This is probably one of the main areas of uncertainty in the whole process of hiring because usually, when you get a rejection from a company, it always says something very generic. Therefore it is extremely hard to find out what the reason was. Even if you take the time to call HR, usually they won’t be able to tell you what the real reason was.
Why they don’t tell you the real reason?
There are several factors. One is the fact, that they are basically not allowed to tell you if they think you are too old for the team of youngsters because of legal reasons. Another factor is that if they tell you, that you lack of experience in a skills, you will argue with them and this scares some people because they lack of the technical knowledge and can only match the skills on your CV with the skills on the job description. Furthermore, some HR professionals just know the hiring manager very well and know how they judge the CVs based on their design and structure. HR will then reject your application if you don’t match that structure, even if you basically fulfill the technical criteria.
I highly suggest that you connect with hiring managers directly whenever possible. I am aware that this is not always possible but I urge you, if there is the choice to talk to HR or the hiring manager, always choose the latter. This is especially useful for SMEs and startups.
Did you already join the Career Network Switzerland group on LinkedIn and connect with me directly? If not, make sure you do to get the most out of your relationship building efforts.
1. Amount of Applications
Depending on tons of factors, HR might receive up to 50-100 applications per position, especially for English-speaking roles. Therefore it is literally impossible for them to have a deeper look at the CVs and cover letters.
2. Screening Time
When I recruited, it usually took me 10-20 seconds to screen through a CV to judge if the candidate was a match or not. This is not a long time for the candidate to grab my attention. The most important areas I screened were picture, location and nationality, job titles and the technical skill summaries. If the candidate matched these criteria according to the job description, I had a look at the rest of the details.
3. First Impression
When a recruiter or HR opens your CV, the first impression will usually decide if they reject you or not. You only have a few seconds to prove that you are the dream candidate. I highly suggest you start by adding a very high quality and professionally taken photograph at the top of your CV. Don’t be too fancy with the design of your CV, I have seen some Resumes that have been overdone.
Side note: If you are a graphic designer, you are absolutely allowed to design your CV in whatever beautiful way you want because you know what you are doing. If you are nothing like a graphic designer, please don’t try to be one by including Word Arts and such on your CV.
4. What the Company is Really Looking for
If the only info you have about the job you are applying for is the job description, you know nothing about it. There are so many things that go into this job and department that are never put on the job advert. This is the point where you get on the phone and call the company to ask about specifics about the job and department before you send in your application. If you know nothing more than what is in the description of the job advert, you will have a very hard time tailoring your communication to it.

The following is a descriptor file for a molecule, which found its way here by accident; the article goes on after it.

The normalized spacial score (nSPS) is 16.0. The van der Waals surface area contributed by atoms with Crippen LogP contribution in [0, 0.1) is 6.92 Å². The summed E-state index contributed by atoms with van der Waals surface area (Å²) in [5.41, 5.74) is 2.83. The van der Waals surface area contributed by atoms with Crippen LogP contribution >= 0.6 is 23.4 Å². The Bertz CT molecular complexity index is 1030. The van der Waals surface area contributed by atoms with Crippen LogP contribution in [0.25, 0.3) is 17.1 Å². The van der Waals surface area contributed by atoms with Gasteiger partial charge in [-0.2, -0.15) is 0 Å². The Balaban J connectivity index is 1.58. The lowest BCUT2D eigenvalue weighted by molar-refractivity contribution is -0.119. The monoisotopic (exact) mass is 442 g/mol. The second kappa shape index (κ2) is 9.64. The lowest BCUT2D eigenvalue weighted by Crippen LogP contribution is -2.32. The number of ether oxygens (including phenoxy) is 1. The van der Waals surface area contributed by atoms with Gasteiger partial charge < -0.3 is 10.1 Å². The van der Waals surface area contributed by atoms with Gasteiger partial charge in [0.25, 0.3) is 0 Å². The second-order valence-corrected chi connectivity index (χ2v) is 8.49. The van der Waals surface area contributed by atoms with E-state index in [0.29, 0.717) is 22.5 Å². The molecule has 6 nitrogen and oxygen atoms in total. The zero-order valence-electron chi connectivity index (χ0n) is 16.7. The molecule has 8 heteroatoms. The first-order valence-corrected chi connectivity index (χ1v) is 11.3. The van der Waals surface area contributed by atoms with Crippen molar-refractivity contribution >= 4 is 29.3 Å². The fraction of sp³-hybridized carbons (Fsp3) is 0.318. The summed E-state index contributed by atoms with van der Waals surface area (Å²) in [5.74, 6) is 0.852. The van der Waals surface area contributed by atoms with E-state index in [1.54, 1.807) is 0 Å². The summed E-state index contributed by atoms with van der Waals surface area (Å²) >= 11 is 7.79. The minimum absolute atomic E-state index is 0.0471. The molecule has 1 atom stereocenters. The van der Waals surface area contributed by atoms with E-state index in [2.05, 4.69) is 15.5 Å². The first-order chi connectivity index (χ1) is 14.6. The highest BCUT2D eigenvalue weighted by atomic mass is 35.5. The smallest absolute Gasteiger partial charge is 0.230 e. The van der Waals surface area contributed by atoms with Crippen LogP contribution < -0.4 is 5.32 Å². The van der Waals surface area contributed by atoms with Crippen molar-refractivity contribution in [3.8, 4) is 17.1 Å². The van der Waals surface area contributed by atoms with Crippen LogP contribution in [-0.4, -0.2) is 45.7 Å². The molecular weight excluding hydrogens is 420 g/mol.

5. The Top 20
If you apply for a job where you compete with 99 other applicants and are good enough to be in the top 20, this does not mean that you get invited. Even if you and 19 other applicants for the position are the perfect match, there is no guarantee that you get invited because the company usually invites 5-7 people for an interview.
So even if you think you are the perfect match in terms of your skills, it does not mean you get the interview.
6. Piling up
I received an email from a reader a few weeks ago who told me that she always receives the rejections on Friday and she asked me if this is a special day in Switzerland. I think Friday is a special day anywhere in the world because it’s usually clean up day. When your application is good but not outstanding and remarkable, your CV might land on the pile of “To be done” which is usually cleaned up by Fridays or every last day of the month. So when HR puts you on that pile, other applicants get selected for interviews in the meantime. And by the time your application gets back to the desk of HR, the position might already be filled and you receive the very nice “No Thank You” rejection letter and have no idea why.
7. Knowledge of HR
I know many HR people who are very knowledgable about their field they recruit in. However, there are also others who don’t know that much about the technical specifications of the jobs in your field. Usually HR does not just recruit for one very specific part of the technologies but throughout a broader range. Therefore it’s not easy to know every detail for them.
When you apply for positions through HR, consider this fact and guide them. Tell them that you are what they are looking for in words they understand and not in words you want to show off your sophisticated expertise. Communicate simple and clear. You don’t have to show HR in the first two sentences that you have a PhD in Nuclear Physics. If they don’t understand what you are talking about you won’t get selected.
1. Tell them WHY you do what you do
2. Tell them HOW you can help their organization
3. Tell them WHAT you have done in the past
8. Complete Application
I already mentioned this in 7 CV Tips to Tune Your Resume for Switzerland and 12 CV Details That Will Get You a Job in Switzerland. You must have a complete application for most job applications in Switzerland if you would like to get selected. This means Resume, cover letter, diplomas and work certificates.